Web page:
Browsing: GBP USD Forecast

GBP/USD posted slight gains last week. The upcoming week has four releases, including GDP. Here is an outlook for the highlights and an updated technical analysis for GBP/USD.

Strong UK employment numbers gave sterling a slight boost early last week. Wage growth jumped to 3.6%, up sharply from 2.7%. Unemployment rolls rose by just 7 thousand, well below the estimate of 47.5 thousand. The unemployment rate nudged up from 4.9% to 5.0%, its highest level since March 2016.

British Manufacturing PMI slowed to 54.1, down from 54.7. Still, the reading was above the neutral 50-level, which indicates expansion. Services PMI dropped sharply to 39.5, down from 49.4. This sharp contraction was due to the strict Covid lockdowns. Construction PMI fell into contraction territory for the first time since May, with a reading of 49.2. This missed the estimate of 53.0.

The Bank of England maintained interest rate and QE levels at its policy meeting. BoE Governor Bailey assured the markets that the BoE was not signaling that it planned to introduce negative interest rates, although the BoE did tell banks to be prepared for such a scenario.

In the US, ISM Manufacturing PMI dipped to 58.7, down from 60.7 beforehand. Still, this figure points to strong expansion, as manufacturing remains a bright spot in the US economy. The services sector grew for an eighth straight month in a row, as the ISM Services PMI improved to 58.7, up from 57.2 beforehand. This was the highest reading since February 2019.
U.S. Nonfarm Payrolls disappointed with a negligible gain of 49 thousand, which didn’t even reach the forecast of 85 thousand. Wage growth rose 0.2%, down from 0.8% beforehand. There was better news from the unemployment rate, which dropped from 6.7% to 6.3%, its lowest level since March.


GBP/USD daily chart with support and resistance lines on it. Click to enlarge:   

  1. BRC Retail Sales Monitor: Tuesday, 00:01. Retail sales in BRC shops slowed to 4.8% in December, down from 7.7% beforehand. Will we see a rebound in January?
  2. RICS House Price Balance: Wednesday, Tentative.  The index has shown strong improvement in recent months, pointing to a stronger housing market. The upcoming estimate is that 60% of property surveyors will report an increase in house prices.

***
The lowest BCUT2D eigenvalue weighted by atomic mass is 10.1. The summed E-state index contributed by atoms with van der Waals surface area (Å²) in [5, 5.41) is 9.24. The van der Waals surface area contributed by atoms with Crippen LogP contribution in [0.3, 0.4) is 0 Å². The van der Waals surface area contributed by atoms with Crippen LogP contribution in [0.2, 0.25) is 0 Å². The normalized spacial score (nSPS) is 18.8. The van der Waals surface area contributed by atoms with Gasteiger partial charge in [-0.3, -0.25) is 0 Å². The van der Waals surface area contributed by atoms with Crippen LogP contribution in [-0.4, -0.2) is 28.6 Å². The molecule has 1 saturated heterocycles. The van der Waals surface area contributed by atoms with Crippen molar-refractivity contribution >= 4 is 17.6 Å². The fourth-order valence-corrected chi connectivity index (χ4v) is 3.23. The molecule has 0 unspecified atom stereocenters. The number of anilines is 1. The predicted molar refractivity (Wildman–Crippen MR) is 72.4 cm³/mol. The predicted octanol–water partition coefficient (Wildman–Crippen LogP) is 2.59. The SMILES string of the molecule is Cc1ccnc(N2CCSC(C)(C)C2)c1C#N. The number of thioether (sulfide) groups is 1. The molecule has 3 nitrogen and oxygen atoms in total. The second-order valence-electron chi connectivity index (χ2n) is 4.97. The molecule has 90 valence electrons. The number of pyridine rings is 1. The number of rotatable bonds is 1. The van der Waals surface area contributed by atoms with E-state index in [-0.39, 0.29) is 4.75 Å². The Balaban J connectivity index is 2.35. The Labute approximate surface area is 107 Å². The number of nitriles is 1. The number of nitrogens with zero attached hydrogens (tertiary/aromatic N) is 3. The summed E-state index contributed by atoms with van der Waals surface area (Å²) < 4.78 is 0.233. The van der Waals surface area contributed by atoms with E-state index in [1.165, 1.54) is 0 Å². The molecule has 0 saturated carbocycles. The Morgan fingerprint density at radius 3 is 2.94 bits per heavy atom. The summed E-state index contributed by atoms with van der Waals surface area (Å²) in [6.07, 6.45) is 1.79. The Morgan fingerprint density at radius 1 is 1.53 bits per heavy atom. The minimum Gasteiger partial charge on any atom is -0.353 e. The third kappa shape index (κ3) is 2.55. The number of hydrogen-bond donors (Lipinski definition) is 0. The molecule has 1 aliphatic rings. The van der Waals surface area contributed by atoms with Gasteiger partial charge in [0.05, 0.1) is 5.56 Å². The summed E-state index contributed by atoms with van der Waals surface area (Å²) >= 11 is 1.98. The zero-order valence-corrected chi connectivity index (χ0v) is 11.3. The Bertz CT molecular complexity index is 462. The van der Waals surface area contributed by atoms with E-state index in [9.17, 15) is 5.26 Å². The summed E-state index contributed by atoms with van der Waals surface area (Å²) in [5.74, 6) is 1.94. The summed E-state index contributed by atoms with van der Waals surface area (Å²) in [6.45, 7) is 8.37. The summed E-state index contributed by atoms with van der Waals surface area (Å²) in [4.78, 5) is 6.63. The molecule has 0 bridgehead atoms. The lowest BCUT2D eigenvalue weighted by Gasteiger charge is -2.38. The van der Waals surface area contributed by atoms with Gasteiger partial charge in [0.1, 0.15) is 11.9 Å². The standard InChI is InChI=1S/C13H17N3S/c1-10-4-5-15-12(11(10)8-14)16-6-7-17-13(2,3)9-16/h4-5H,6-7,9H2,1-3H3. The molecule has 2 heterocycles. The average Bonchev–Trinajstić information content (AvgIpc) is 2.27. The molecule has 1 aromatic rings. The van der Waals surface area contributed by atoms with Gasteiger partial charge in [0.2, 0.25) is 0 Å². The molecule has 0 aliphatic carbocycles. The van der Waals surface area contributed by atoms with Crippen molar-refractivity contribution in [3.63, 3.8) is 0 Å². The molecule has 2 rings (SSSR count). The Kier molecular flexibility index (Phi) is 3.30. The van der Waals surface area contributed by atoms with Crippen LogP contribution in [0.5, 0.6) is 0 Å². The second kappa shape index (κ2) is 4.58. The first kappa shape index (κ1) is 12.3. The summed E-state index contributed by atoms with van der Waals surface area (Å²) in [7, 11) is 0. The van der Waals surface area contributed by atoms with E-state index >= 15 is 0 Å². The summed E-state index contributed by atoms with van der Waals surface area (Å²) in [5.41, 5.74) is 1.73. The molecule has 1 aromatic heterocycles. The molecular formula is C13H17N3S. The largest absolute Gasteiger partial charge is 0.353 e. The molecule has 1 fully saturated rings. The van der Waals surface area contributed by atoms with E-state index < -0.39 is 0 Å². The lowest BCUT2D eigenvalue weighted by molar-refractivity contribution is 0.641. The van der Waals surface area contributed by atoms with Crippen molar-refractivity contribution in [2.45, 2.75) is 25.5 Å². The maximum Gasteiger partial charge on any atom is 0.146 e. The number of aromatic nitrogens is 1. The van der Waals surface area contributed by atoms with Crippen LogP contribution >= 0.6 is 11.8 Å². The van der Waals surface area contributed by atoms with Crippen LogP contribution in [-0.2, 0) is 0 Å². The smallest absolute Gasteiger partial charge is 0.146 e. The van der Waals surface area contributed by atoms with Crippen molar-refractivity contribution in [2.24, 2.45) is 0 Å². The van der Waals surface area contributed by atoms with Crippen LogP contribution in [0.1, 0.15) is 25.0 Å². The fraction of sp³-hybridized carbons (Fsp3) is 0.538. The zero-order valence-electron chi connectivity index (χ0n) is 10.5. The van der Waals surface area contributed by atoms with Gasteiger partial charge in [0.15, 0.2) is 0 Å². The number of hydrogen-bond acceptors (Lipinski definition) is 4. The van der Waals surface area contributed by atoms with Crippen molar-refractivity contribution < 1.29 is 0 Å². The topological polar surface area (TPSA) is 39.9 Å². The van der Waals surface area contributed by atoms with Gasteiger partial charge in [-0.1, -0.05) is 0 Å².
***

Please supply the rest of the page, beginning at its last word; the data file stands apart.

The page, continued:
3. Prelim GDP: Friday, 7:00. After the huge swings in GFP in the past two quarters, GDP is expected to show a negligible gain of 0.5%. An unexpected reading could affect the movement of GBP/USD.
  4. Manufacturing Production: Friday, 7:00. This indicator slowed to 0.7% in December, down from 0.7% beforehand. The downtrend is expected to continue, with an estimate of 0.5%.

GBP/USD Technical analysis

Technical lines from top to bottom:

We start with resistance at 1.4128, an important monthly line.

1.3917 is next.

1.3838 has held in resistance since May 2018.

1.3666 (mentioned last week) is the first support line.

1.3540 is next.

1.3470 has held in support since late December.

1.3327 is the final support level for now.


I am neutral GBP/USD

The UK economy is being hampered by Covid lockdowns, while in the US, the Biden stimulus bill could be bearish for the US dollar.

Further reading:

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GBP/USD Forecast and technical analysis ► preview of the main events that move the British Pound (Sterling), and especially pound/dollar (cable) during the week. Here are some general data. Scroll down for the latest GBP/USD outlook

Pound/dollar characteristics

GBP/USD is a major pair and certainly one of the first to emerge in modern trade. Its nickname “cable” originates from transmitting the exchange rate over the telegraph cable between the UK and the USA in the 19th century.

Above average volatility characterizes pound/greenback trading. In comparison to other major pairs, stop-loss orders are usually placed at wider margins.

Another tidbit of Sterling trading is that the pair “front-runs” economic publications from Great Britain. We usually see a significant market movement ahead of a release. Leaks, rumors, or sheer nervousness move GBP USD

The pound is a moderate “risk” currency. When the global mood is positive, GBP often gains against the dollar, albeit usually not at the same magnitude as commodity currencies. When markets become risk-averse, Sterling is on the retreat.

Brexit talks and GBP/USD

The biggest market mover of GBP/USD is the surprising decision of voters in the United Kingdom to leave the European Union. This unprecedented move shook up  Her Majesty’s currency. Brexit has sent Pound/USD to levels last seen in 1985 and despite the recovery, Sterling still suffers.

The economy did well in 2016, before and after the EU Referendum, but it slowed down in 2017. On the other hand, the weak pound pushed inflation above the rises in wages. The Bank of England decided to raise rates in November 2017 but clarified it is a one-off. Mark Carney and his colleagues foresee only two hikes in the next three years.

Brexit negotiations were deadlocked for quite some time, but fresh hopes help the pound stabilize. PM Theresa May may agree to pay the high “divorce bill” that the EU demands.

Latest weekly GBP/USD forecast:

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